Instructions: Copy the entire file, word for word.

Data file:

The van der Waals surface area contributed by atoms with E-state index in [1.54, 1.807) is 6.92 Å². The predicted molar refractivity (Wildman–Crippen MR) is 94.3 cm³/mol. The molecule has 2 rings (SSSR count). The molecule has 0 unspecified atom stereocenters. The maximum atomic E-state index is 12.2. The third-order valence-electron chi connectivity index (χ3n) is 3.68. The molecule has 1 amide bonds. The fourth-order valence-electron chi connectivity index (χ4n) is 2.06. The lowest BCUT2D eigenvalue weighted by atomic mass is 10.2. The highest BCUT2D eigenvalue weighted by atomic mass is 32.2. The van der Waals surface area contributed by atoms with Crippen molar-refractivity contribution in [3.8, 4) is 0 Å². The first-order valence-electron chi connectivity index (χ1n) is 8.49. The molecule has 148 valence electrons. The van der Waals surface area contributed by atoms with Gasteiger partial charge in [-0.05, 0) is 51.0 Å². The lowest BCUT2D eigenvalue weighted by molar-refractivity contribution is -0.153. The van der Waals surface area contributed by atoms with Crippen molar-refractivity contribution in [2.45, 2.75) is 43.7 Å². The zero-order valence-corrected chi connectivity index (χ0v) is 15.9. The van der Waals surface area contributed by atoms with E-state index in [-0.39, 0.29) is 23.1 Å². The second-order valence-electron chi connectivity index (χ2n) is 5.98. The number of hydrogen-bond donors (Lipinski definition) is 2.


The van der Waals surface area contributed by atoms with E-state index in [1.54, 1.807) is 6.92 Å². The predicted molar refractivity (Wildman–Crippen MR) is 94.3 cm³/mol. The molecule has 2 rings (SSSR count). The molecule has 0 unspecified atom stereocenters. The maximum atomic E-state index is 12.2. The third-order valence-electron chi connectivity index (χ3n) is 3.68. The molecule has 1 amide bonds. The fourth-order valence-electron chi connectivity index (χ4n) is 2.06. The lowest BCUT2D eigenvalue weighted by atomic mass is 10.2. The highest BCUT2D eigenvalue weighted by atomic mass is 32.2. The van der Waals surface area contributed by atoms with Crippen molar-refractivity contribution in [3.8, 4) is 0 Å². The first-order valence-electron chi connectivity index (χ1n) is 8.49. The molecule has 148 valence electrons. The van der Waals surface area contributed by atoms with Gasteiger partial charge in [-0.05, 0) is 51.0 Å². The lowest BCUT2D eigenvalue weighted by molar-refractivity contribution is -0.153. The van der Waals surface area contributed by atoms with Crippen molar-refractivity contribution in [2.45, 2.75) is 43.7 Å². The zero-order valence-corrected chi connectivity index (χ0v) is 15.9. The van der Waals surface area contributed by atoms with E-state index in [-0.39, 0.29) is 23.1 Å². The second-order valence-electron chi connectivity index (χ2n) is 5.98. The number of hydrogen-bond donors (Lipinski definition) is 2.